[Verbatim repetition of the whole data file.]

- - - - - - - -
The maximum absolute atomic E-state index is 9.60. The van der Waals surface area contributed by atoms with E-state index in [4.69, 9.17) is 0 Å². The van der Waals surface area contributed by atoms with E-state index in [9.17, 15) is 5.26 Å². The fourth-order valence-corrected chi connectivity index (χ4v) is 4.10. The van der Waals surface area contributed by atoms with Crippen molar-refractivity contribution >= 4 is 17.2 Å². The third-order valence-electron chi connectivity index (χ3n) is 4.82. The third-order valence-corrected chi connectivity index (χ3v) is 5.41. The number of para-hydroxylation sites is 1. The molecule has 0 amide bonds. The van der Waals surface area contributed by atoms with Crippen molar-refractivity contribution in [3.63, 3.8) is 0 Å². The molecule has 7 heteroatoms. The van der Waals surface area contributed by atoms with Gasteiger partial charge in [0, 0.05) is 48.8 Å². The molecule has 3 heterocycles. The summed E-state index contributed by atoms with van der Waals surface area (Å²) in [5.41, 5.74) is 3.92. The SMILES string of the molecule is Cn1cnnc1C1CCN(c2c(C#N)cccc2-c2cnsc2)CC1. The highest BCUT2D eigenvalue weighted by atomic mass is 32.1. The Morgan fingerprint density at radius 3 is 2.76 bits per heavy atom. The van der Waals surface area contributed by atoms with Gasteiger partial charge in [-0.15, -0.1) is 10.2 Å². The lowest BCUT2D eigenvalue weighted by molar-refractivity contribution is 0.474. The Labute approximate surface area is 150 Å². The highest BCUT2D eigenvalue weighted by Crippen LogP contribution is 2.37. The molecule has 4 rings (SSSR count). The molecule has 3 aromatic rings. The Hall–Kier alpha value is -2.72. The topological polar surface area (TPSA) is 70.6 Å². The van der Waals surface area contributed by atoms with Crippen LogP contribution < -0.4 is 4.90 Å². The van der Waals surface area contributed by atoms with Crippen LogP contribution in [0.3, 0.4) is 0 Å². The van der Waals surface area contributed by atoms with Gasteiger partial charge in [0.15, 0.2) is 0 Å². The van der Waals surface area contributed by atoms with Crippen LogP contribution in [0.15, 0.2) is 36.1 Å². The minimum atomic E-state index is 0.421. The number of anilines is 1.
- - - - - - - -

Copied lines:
The maximum absolute atomic E-state index is 9.60. The van der Waals surface area contributed by atoms with E-state index in [4.69, 9.17) is 0 Å². The van der Waals surface area contributed by atoms with E-state index in [9.17, 15) is 5.26 Å². The fourth-order valence-corrected chi connectivity index (χ4v) is 4.10. The van der Waals surface area contributed by atoms with Crippen molar-refractivity contribution >= 4 is 17.2 Å². The third-order valence-electron chi connectivity index (χ3n) is 4.82. The third-order valence-corrected chi connectivity index (χ3v) is 5.41. The number of para-hydroxylation sites is 1. The molecule has 0 amide bonds. The van der Waals surface area contributed by atoms with Crippen molar-refractivity contribution in [3.63, 3.8) is 0 Å². The molecule has 7 heteroatoms. The van der Waals surface area contributed by atoms with Gasteiger partial charge in [0, 0.05) is 48.8 Å². The molecule has 3 heterocycles. The summed E-state index contributed by atoms with van der Waals surface area (Å²) in [5.41, 5.74) is 3.92. The SMILES string of the molecule is Cn1cnnc1C1CCN(c2c(C#N)cccc2-c2cnsc2)CC1. The highest BCUT2D eigenvalue weighted by atomic mass is 32.1. The Morgan fingerprint density at radius 3 is 2.76 bits per heavy atom. The van der Waals surface area contributed by atoms with Gasteiger partial charge in [-0.15, -0.1) is 10.2 Å². The lowest BCUT2D eigenvalue weighted by molar-refractivity contribution is 0.474. The Labute approximate surface area is 150 Å². The highest BCUT2D eigenvalue weighted by Crippen LogP contribution is 2.37. The molecule has 4 rings (SSSR count). The molecule has 3 aromatic rings. The Hall–Kier alpha value is -2.72. The topological polar surface area (TPSA) is 70.6 Å². The van der Waals surface area contributed by atoms with Crippen LogP contribution < -0.4 is 4.90 Å². The van der Waals surface area contributed by atoms with Crippen LogP contribution in [0.3, 0.4) is 0 Å². The van der Waals surface area contributed by atoms with Gasteiger partial charge in [0.15, 0.2) is 0 Å². The van der Waals surface area contributed by atoms with Crippen LogP contribution in [0.15, 0.2) is 36.1 Å². The minimum atomic E-state index is 0.421. The number of anilines is 1.